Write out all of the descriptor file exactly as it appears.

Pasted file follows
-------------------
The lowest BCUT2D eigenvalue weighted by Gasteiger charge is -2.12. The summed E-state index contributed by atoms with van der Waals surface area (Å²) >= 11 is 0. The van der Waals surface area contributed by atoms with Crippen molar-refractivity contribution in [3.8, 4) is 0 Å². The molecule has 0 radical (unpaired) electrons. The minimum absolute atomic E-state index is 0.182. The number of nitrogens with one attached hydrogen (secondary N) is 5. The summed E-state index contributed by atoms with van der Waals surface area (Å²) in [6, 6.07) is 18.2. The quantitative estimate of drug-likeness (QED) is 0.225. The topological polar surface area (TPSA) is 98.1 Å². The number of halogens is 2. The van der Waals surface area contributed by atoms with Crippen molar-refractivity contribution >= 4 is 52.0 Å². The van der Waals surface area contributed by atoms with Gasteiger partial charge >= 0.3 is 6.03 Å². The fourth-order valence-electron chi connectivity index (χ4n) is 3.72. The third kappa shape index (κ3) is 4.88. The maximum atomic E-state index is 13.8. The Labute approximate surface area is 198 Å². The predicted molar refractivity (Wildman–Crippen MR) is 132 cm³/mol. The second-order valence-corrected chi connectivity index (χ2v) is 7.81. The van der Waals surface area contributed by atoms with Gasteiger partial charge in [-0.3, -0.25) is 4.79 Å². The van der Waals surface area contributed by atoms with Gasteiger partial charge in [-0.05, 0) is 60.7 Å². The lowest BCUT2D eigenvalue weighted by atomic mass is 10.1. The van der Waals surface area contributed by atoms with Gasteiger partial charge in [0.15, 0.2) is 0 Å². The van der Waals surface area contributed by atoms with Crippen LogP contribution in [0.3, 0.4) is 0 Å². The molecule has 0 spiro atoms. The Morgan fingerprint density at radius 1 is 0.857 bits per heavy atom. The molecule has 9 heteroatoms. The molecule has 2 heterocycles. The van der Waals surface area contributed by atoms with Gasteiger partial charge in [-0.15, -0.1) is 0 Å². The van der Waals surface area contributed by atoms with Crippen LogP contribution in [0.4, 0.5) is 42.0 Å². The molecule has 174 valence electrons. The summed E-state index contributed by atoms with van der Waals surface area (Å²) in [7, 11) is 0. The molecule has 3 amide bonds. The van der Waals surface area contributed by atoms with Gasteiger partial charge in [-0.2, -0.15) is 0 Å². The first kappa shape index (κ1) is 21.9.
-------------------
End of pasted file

The lowest BCUT2D eigenvalue weighted by Gasteiger charge is -2.12. The summed E-state index contributed by atoms with van der Waals surface area (Å²) >= 11 is 0. The van der Waals surface area contributed by atoms with Crippen molar-refractivity contribution in [3.8, 4) is 0 Å². The molecule has 0 radical (unpaired) electrons. The minimum absolute atomic E-state index is 0.182. The number of nitrogens with one attached hydrogen (secondary N) is 5. The summed E-state index contributed by atoms with van der Waals surface area (Å²) in [6, 6.07) is 18.2. The quantitative estimate of drug-likeness (QED) is 0.225. The topological polar surface area (TPSA) is 98.1 Å². The number of halogens is 2. The van der Waals surface area contributed by atoms with Crippen molar-refractivity contribution >= 4 is 52.0 Å². The van der Waals surface area contributed by atoms with Gasteiger partial charge >= 0.3 is 6.03 Å². The fourth-order valence-electron chi connectivity index (χ4n) is 3.72. The third kappa shape index (κ3) is 4.88. The maximum atomic E-state index is 13.8. The Labute approximate surface area is 198 Å². The predicted molar refractivity (Wildman–Crippen MR) is 132 cm³/mol. The second-order valence-corrected chi connectivity index (χ2v) is 7.81. The van der Waals surface area contributed by atoms with Gasteiger partial charge in [-0.3, -0.25) is 4.79 Å². The van der Waals surface area contributed by atoms with Gasteiger partial charge in [-0.05, 0) is 60.7 Å². The lowest BCUT2D eigenvalue weighted by atomic mass is 10.1. The van der Waals surface area contributed by atoms with Gasteiger partial charge in [0.15, 0.2) is 0 Å². The van der Waals surface area contributed by atoms with Crippen LogP contribution in [0.3, 0.4) is 0 Å². The molecule has 0 spiro atoms. The Morgan fingerprint density at radius 1 is 0.857 bits per heavy atom. The molecule has 9 heteroatoms. The molecule has 2 heterocycles. The van der Waals surface area contributed by atoms with Gasteiger partial charge in [-0.15, -0.1) is 0 Å². The van der Waals surface area contributed by atoms with Crippen LogP contribution in [0.4, 0.5) is 42.0 Å². The molecule has 174 valence electrons. The summed E-state index contributed by atoms with van der Waals surface area (Å²) in [7, 11) is 0. The molecule has 3 amide bonds. The van der Waals surface area contributed by atoms with Gasteiger partial charge in [-0.2, -0.15) is 0 Å². The first kappa shape index (κ1) is 21.9.